(NaturalNews) Authorities from Fukushima and other disaster-stricken areas in Japan say they do not have the capacity to process and dispose of all the radioactive rubble left over from the massive earthquake and tsunami that struck back in March.
A large portion of that waste is going to be transferred to Tokyo, according to a recent report by The Mainichi Daily News, a move that some are concerned may result in additional environmental and human harm.
The massive amount of wrecked vehicles, destroyed homes and structures that were generated in eastern Japan after the 9.0+ earthquake and tsunami is simply too much for local processing facilities to handle. Reports indicate that some coastal areas generated as much as 4.35 million metric tons of waste each from the disaster, and local facilities are running far short of intended capacity in meeting the central government's processing and disposal deadline.
After discussing the issue with various local authorities, officials in Tokyo have agreed to accept roughly 500,000 metric tons of this waste at its local facility, which it plans to gradually dispose of over a two-and-a-half year period. About 1,000 tons of it are already set to be transported by freight train to processing facilities near Tokyo, where it will either be burned or buried depending on its contamination level.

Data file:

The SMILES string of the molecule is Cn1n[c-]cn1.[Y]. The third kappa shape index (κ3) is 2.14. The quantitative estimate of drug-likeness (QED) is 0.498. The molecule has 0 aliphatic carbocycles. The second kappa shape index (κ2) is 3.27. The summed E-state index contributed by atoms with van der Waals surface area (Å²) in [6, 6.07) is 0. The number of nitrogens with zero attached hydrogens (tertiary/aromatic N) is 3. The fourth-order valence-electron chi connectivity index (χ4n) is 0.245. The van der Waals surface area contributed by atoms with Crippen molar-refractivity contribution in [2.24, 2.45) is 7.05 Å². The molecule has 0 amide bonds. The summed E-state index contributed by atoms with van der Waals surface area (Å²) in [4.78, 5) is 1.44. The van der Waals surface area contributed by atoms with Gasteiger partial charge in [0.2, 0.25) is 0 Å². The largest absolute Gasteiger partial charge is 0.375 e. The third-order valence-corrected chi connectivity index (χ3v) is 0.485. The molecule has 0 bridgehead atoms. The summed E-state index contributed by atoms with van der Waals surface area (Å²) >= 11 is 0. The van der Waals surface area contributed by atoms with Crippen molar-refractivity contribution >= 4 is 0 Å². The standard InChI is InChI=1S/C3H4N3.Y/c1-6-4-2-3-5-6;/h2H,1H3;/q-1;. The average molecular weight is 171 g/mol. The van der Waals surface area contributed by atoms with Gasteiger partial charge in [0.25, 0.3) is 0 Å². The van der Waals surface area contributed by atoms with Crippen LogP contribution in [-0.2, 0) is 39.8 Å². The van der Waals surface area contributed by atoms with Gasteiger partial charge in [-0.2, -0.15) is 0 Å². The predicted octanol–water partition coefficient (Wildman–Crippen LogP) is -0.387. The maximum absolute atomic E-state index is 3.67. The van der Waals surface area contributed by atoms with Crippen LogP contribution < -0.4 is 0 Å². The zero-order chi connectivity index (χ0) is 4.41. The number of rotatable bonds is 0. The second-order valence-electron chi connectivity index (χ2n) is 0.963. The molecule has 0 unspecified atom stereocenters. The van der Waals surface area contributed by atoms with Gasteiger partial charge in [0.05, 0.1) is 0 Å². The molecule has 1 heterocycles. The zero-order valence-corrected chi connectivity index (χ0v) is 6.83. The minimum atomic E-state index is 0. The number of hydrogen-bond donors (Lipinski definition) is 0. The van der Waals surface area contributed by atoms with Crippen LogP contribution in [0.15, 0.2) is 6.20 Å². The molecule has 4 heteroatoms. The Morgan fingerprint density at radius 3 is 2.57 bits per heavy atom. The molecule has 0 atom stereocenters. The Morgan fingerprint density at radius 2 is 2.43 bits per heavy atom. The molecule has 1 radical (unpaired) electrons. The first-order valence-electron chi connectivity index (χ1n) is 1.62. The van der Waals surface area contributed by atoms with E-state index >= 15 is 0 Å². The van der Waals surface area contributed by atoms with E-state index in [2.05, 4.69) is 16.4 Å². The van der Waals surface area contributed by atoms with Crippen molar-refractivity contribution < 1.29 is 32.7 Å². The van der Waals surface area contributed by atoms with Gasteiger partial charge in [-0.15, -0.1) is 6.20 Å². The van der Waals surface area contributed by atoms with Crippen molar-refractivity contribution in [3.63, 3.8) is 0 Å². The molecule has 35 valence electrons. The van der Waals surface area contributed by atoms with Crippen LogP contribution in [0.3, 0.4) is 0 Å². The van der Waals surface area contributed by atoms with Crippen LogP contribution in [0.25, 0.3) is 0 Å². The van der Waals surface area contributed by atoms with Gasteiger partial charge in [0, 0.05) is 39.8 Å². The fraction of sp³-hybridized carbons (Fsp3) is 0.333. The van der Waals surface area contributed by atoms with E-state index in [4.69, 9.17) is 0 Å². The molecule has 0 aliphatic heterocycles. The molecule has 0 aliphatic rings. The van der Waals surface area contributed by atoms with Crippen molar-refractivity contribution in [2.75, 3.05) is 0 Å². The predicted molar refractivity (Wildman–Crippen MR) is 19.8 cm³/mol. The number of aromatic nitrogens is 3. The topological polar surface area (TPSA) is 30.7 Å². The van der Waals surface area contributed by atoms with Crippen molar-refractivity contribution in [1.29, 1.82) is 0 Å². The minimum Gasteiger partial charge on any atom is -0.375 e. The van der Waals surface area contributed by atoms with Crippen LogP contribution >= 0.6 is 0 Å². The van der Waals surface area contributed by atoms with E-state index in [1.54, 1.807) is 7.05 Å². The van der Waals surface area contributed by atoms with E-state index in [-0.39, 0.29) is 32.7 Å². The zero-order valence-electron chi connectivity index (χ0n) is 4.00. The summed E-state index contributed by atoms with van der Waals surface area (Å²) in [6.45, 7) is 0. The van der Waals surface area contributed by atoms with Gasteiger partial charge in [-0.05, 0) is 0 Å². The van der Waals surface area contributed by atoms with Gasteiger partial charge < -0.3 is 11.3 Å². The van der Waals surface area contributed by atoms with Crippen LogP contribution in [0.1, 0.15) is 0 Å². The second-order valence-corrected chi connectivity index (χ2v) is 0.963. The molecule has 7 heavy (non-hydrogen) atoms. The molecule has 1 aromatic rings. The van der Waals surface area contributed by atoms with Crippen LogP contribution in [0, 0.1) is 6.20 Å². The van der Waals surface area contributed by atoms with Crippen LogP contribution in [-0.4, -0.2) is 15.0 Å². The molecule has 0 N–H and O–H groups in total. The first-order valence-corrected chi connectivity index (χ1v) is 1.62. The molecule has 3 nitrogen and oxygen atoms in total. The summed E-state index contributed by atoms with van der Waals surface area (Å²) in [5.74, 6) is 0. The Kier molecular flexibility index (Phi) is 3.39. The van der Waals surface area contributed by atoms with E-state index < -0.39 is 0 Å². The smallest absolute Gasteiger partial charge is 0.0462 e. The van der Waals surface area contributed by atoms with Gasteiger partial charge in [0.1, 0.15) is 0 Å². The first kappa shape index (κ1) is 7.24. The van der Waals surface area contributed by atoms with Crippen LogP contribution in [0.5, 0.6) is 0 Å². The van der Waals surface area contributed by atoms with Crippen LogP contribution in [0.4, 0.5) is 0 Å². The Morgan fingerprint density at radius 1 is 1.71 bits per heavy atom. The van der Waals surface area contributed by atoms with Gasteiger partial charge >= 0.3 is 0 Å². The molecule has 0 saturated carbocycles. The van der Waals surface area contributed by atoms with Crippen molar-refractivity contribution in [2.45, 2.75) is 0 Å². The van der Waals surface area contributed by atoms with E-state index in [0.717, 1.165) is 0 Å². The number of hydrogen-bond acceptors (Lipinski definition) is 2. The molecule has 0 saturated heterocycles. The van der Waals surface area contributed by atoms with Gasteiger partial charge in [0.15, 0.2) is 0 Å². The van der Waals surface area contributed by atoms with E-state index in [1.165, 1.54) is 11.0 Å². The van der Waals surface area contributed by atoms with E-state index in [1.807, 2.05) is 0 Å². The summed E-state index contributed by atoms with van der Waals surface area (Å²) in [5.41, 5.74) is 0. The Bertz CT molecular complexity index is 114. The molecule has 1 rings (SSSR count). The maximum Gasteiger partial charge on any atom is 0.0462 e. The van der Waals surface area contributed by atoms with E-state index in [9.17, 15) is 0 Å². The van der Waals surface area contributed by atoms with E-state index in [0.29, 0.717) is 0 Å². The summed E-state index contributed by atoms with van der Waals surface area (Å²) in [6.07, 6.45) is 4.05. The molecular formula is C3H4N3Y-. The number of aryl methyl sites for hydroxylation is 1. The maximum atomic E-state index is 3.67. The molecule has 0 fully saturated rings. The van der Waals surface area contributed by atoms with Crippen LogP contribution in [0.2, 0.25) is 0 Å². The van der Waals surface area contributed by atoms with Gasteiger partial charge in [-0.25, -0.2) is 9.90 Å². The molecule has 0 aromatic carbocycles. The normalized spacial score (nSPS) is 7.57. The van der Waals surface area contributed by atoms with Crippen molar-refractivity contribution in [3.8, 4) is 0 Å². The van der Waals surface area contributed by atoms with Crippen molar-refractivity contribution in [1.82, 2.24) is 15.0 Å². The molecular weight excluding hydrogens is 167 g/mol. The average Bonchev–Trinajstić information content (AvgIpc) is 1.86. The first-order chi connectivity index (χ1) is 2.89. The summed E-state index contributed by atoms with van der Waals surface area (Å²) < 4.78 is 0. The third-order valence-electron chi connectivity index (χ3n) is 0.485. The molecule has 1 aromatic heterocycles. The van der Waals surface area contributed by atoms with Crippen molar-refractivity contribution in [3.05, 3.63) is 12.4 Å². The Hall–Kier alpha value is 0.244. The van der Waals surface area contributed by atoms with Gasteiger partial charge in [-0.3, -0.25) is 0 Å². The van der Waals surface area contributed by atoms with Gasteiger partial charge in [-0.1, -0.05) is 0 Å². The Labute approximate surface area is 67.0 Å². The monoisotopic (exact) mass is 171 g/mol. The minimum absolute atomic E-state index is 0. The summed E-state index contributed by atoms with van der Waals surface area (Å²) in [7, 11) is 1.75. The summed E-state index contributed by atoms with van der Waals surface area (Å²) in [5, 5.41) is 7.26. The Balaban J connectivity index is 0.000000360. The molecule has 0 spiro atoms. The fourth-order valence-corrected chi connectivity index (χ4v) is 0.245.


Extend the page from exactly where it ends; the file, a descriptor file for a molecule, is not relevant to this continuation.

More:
But how radioactive is this waste, truly, and is it safe to begin transporting large amounts of it to areas located in very close proximity to Japan's largest population center? Many are now asking this question as the government moves forward with its plans, especially since ash left over from burning contaminated rubble has in some cases exceeded 100,000 becquerels per kilogram (Bq/kg) (http://mdn.mainichi.jp/mdnnews/news/20110926...).
Tokyo authorities say they will continually monitor the imported waste to make sure it does not exceed the 8,000 Bq/kg maximum limit set by the national government. In a recent sample taken, authorities detected only 133 Bq/kg of radioactive cesium in ash left over from rubble incineration at one location, which is well below the maximum limit.
The total cost of disposing of radioactive rubble created by the disaster is expected to top one trillion yen, according to Japan's Environment Ministry. And this does not include the costs associated with maintaining temporary storage facilities or testing the waste's radiation levels, which could add several trillion more yen to that total (http://mdn.mainichi.jp/mdnnews/news/20110930...).